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Respiratory Diseases - Diseases of the Human Respiratory System

You may take breathing for granted, thinking that it is just an involuntary reflex action. But for the millions of people who suffer from respiratory diseases, each breath is a major accomplishment. Those people include patients with chronic lung problems, such as asthma, bronchitis,and emphysema, but they also include heart attack and accident victims,premature infants, and people with cystic fibrosis, lung cancer, or AIDS. In this booklet, however, we propose to discuss some of the common respiratory diseases. The human respiratory system not only provides oxygen to each cell of the body but also removes body wastes, filters out infectious agents, and provides air needed for speech.Although the lungs are able to with stand abuse in the form of smoke and other pollutants, a number of disorders impair its function. Some of these maladies are temporary and relatively harmless; others may be life-threatening. Any chronic breathing problem or other cough should be checked promptly. Take care of your lungs and they will take care of you. The word antibiotic comes from the Greekanti meaning 'against' and bios meaning 'life' (a bacterium is a life form).' Antibiotics are also known as antibacterials, and they are drugs used to treat infections caused by bacteria. Bacteria are tiny organisms that can sometimes cause illness to humans and animals. The singular word for bacteria is bacterium. The first antibiotic was penicillin. Such penicillin-related antibiotics as ampicillin, amoxicillin and benzylpenicilllin are widely used today to treat a variety of infections - these antibiotics have been around for a long time. There are several different types of modern antibiotics and they are only available with a doctor's prescription in industrialized countries. An antibiotic is given for the treatment of an infection caused by bacteria. Antibiotics target microorganisms such as bacteria, fungi and parasites. However, they are not effective against viruses. If you have an infection it is important to know whether it is caused by bacteria or a virus. Most upper respiratory tract infections, such as the common cold and sore throats are generally caused by viruses - antibiotics do not work against these viruses. Some patients may develop an allergic reaction to antibiotics - especially penicillins. Side effects might include a rash, swelling of the tongue and face, and difficulty breathing. If you have ever had an allergic reaction to an antibiotic you must tell your doctor and/or pharmacist. Reactions to antibiotics can be very serious, and sometimes fatal - they are called anaphylactic reactions.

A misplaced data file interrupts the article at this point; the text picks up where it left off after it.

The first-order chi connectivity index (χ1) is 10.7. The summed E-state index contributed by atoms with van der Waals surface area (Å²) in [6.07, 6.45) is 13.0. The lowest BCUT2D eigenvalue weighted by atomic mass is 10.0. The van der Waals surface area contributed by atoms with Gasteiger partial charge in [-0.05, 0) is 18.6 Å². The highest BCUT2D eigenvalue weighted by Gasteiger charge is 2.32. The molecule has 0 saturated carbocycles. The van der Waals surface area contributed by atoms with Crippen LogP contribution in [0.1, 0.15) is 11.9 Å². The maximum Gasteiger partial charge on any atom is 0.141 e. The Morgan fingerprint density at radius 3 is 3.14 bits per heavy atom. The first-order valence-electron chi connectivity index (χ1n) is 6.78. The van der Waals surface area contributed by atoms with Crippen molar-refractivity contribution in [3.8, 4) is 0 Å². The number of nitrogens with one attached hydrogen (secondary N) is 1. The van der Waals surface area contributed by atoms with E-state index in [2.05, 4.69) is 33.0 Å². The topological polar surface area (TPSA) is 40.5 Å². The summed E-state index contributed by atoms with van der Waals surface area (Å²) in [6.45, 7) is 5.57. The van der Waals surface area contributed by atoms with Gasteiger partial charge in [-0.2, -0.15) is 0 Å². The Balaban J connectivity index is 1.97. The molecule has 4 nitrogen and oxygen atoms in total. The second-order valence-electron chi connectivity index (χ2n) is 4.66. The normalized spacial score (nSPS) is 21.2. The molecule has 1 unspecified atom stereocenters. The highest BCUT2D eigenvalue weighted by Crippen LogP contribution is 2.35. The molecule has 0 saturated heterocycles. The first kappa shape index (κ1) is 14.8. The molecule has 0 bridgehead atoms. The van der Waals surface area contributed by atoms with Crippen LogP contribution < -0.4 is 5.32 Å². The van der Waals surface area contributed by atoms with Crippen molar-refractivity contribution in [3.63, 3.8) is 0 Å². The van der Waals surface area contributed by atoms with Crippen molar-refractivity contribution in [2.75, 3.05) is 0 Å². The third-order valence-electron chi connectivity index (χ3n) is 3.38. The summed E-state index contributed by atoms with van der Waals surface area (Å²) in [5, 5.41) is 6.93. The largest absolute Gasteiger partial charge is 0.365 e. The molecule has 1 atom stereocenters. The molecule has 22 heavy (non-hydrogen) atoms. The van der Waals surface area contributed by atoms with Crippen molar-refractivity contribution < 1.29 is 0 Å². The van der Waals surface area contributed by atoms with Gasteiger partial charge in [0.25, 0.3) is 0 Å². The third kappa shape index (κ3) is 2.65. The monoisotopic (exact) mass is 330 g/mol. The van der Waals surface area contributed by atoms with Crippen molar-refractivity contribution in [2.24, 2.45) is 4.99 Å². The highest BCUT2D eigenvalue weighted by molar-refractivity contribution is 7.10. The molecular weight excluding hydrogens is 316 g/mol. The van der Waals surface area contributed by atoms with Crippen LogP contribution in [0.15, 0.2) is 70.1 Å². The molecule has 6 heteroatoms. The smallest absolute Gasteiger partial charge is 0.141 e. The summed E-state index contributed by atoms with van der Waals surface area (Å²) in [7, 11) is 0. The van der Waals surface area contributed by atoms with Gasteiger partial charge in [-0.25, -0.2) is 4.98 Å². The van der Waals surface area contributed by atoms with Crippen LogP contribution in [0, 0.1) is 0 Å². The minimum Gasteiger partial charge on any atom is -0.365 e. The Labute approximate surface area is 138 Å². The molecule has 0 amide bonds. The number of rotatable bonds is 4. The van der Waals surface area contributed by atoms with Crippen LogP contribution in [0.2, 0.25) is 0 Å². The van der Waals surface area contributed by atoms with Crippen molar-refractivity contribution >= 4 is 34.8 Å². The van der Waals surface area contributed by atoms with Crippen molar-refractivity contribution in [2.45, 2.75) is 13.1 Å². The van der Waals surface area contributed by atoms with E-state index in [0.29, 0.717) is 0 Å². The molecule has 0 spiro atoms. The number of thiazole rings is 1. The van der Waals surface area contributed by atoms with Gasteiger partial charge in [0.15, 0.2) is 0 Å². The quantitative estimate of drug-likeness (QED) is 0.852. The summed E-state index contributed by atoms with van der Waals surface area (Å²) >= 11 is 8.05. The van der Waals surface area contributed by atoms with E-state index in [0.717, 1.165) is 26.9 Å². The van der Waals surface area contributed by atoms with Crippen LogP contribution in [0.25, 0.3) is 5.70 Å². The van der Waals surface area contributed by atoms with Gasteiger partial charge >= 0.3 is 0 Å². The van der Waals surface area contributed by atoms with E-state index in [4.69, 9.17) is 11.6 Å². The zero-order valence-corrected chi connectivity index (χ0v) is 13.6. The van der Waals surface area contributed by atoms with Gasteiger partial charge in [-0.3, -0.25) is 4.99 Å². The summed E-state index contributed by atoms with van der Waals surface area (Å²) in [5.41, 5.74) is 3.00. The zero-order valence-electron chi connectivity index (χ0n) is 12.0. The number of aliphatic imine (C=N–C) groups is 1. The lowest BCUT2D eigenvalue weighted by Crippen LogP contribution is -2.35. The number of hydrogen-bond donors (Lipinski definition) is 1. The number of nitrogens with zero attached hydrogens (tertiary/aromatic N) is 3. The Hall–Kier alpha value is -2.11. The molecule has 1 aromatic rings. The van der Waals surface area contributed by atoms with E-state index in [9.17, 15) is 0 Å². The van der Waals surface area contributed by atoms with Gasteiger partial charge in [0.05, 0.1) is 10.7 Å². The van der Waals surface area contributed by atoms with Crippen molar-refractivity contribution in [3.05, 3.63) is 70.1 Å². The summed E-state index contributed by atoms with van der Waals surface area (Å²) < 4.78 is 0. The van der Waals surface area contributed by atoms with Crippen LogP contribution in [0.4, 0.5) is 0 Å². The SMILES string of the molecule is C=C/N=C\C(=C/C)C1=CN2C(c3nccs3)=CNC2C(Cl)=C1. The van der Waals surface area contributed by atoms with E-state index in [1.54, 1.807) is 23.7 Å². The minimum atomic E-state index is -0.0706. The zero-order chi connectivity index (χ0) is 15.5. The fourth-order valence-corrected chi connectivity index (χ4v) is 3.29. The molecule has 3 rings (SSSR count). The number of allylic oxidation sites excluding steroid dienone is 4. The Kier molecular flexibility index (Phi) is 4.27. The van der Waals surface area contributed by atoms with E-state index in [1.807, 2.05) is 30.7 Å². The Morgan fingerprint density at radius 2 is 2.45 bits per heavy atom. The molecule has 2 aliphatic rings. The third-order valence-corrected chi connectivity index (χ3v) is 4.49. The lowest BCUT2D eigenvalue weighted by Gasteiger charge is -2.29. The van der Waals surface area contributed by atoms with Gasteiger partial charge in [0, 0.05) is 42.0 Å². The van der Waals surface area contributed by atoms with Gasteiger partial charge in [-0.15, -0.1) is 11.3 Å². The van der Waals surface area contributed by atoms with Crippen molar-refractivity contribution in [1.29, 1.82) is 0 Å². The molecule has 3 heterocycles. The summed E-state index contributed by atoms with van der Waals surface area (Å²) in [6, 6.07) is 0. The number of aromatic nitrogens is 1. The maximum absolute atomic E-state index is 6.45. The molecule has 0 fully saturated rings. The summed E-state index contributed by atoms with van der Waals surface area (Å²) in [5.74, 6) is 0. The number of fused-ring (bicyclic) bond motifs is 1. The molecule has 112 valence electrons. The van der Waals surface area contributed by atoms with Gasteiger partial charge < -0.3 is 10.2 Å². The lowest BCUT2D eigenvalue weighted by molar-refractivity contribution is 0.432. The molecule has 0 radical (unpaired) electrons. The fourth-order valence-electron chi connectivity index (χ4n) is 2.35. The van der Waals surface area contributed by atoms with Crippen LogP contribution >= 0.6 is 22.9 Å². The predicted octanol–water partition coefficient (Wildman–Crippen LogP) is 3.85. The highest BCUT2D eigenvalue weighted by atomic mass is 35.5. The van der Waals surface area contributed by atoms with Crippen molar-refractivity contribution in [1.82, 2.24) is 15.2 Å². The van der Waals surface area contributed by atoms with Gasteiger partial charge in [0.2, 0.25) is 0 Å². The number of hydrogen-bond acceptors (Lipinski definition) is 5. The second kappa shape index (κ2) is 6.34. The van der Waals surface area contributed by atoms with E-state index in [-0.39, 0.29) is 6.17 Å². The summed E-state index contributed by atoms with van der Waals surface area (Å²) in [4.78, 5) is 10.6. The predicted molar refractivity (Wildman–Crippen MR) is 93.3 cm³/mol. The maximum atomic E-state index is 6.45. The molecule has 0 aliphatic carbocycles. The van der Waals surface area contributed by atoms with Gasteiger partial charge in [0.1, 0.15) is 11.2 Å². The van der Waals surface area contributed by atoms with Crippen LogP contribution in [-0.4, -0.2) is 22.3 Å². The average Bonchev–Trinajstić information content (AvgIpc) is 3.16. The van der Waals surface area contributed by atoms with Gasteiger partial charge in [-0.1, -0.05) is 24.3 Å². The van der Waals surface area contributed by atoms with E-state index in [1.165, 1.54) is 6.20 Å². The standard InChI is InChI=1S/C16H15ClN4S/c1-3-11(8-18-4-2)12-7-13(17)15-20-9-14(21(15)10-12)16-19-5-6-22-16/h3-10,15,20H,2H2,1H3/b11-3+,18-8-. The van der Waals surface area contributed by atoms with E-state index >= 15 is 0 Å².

BIOLOGY CLASS AT VALLE DE PARRAS COLLEGE, SECONDARY, FIRST GRADE.

MARCH 5 2012